The argument is not persuasive. At no time at any Board proceeding did plaintiff or her counsel request or demand that Mr. Bork not participate, nor was the alleged disability raised in any way. Furthermore, no attempt was made to obtain an extraordinary writ to prevent Bork from participating. While it may be true that no specific "affidavit of prejudice" is provided for in the industrial insurance statutes, the statutes do clearly provide that any objections and irregularities not contained in the petition to the Board for review are deemed waived.

RCW 51.52.104 provides, in pertinent part:

"Such petition for review shall set forth in detail the grounds therefor and the party or parties filing the same shall be deemed to have waived all objections or irregularities not specifically set forth therein.

Plaintiff raised no objections and pointed out no irregularities.

The same common-law rules of disqualification for conflict of interest as apply to judges also apply to administrative tribunals (CHICAGO, M., ST. P. & PAC. R.R. v. STATE HUMAN RIGHTS COMM'N, 87 Wn.2d 802, 807, 557 P.2d 307 (1976)), but the objection must be raised or it will be deemed waived. SEE LESCHI IMPROVEMENT COUNCIL v. STATE HIGHWAY COMM'N, 84 Wn.2d 271, 274, 525 P.2d 774 (1974).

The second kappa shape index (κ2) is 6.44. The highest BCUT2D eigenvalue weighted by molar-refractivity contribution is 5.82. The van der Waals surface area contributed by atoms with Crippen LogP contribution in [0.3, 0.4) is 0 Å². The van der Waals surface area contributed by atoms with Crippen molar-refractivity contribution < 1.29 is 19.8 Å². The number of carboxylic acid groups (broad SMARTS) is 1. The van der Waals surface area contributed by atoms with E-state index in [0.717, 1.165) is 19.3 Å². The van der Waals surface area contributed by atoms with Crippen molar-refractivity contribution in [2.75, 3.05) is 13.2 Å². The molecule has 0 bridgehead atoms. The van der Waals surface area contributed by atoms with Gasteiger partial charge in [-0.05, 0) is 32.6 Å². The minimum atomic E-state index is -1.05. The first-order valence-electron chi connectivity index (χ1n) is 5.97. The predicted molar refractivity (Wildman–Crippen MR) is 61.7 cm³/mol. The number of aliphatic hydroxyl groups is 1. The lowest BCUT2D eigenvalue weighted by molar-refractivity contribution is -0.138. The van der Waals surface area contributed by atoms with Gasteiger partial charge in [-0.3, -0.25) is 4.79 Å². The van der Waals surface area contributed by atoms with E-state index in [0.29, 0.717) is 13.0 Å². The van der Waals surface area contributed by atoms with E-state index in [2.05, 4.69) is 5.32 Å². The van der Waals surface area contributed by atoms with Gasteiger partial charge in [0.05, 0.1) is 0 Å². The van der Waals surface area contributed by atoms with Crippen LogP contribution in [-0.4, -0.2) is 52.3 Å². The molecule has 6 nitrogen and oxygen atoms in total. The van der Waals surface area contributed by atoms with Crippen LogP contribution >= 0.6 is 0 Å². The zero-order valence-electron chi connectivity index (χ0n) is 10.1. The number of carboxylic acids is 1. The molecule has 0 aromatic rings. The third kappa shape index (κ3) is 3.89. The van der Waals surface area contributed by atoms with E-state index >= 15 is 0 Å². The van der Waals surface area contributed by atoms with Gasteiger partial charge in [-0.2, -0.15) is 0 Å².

The basis of the requirement that objections of prejudice be raised in a timely fashion was well expressed in CHOATE v. SWANSON, 54 Wn.2d 710, 716-17, 344 P.2d 502 (1959). In that case, an action for damages resulting from an automobile collision, was tried before a superior court judge who was familiar with the intersection where the accident occurred. The losing party appealed, alleging denial of a fair trial because of the judge's knowledge of the intersection. We stated:

"     We find no merit in this assignment. . . . Early in the trial, and several times during the trial, the judge mentioned his familiarity with the physical characteristics of the intersection. Appellant made no objection to his proceeding with the trial. She undoubtedly would have accepted a favorable judgment. Under such facts, one cannot gamble on a favorable decision and complain when it is adverse.